Inheritance. Customarily, among the Totonac of the northern Sierra de Puebla, upon a man's death, his land is inherited by his eldest son. Among coastal Totonac, a father bequeaths land to all sons equally. Direct inheritance from father to daughter is highly exceptional.
Socialization. From infancy, a child is educated by the extended family. All children must go to elementary school, but what is taught there is not always adequate to meet the needs of the communities. Bilingual education has rarely been fully implemented.
Social Organization. Community identity is not always related to ethnic identity because various locations have multiethnic populations. The most important obligation to the community is communal labor, but this tradition has been weakened in some areas owing to religious conflict between Catholics and Protestants.
Political Organization. All Totonac communities have elected political authorities, but the political process itself is subject to outside control. Indian participation varies greatly from one location to another. Those who are elected to office tend to speak Spanish and to have migratory experience and at least a grade-school education. Religious and civil hierarchies were once united in all the communities; they are now separate, but this development is more recent in some areas than in others.
Social Control. Municipal authorities are responsible for maintaining peace in the communities. Officials rely not only on their limited knowledge of the Mexican penal code but also base decisions on local customs that establish the parameters of socially acceptable conduct. The influence of elders was once important but has been greatly weakened. When offenders commit major crimes, they are now judged and sentenced by higher authorities outside the community.
Conflict. Unequal distribution of land remains a principal cause of conflict. Agrarian struggles continue, and political parties have become involved in them. Peasant movements are widespread. Elections are highly contested, and factionalism is prevalent. The federal government all too often resorts to force to end conflicts. Violence is commonplace; the charge on which Totonac are most frequently incarcerated is homicide.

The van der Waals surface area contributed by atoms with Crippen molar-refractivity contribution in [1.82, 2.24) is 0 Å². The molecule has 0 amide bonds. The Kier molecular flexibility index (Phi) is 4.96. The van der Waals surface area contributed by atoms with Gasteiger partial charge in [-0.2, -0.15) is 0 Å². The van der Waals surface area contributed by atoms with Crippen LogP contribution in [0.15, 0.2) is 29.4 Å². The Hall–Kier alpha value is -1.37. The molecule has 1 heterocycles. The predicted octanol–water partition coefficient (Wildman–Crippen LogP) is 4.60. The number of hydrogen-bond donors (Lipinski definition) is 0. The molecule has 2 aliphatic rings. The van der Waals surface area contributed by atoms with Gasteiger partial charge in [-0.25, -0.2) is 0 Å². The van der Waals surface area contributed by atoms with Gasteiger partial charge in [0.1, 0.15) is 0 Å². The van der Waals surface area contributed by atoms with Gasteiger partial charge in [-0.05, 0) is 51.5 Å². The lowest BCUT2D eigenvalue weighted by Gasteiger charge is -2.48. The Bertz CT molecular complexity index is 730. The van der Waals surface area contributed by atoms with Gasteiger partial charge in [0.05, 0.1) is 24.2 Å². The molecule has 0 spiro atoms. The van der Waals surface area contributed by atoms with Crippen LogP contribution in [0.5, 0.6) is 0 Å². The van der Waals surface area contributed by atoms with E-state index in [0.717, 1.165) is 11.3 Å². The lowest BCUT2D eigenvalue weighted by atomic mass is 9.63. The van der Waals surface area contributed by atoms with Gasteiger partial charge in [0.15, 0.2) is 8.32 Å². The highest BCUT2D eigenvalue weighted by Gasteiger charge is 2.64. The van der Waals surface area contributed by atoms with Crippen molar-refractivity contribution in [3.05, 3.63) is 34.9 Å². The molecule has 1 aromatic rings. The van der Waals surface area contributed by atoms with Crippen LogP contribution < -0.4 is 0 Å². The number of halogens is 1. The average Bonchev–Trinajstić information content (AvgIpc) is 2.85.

Religion and Expressive Culture
Religious Beliefs. Totonac popular Catholicism is a complex reelaboration of elements of both Iberian and Amerindian religion. The concepts of the deities and their relations to humans are not those of institutional Catholicism. According to the Totonac view, there are sacred beings that have power over aspects and places of the world. These include not only the images of saints in churches but beings with Amerindian attributes, such as the Dueño del Monte, a mountain god. Many Totonac have been converted to Protestantism, especially that of the Pentecostals, who are highly critical of popular Catholic beliefs. In some communities, this has created conflict.
Religious Practitioners. Prestige was traditionally accrued by those who sponsored religious festivals honoring the saints and their images. Participation by all families was obligatory. Those persons who had held official positions in a cargo system (which governs sponsorship of festivals) received the important status of principales. The cargo systems were independent of the Catholic clergy.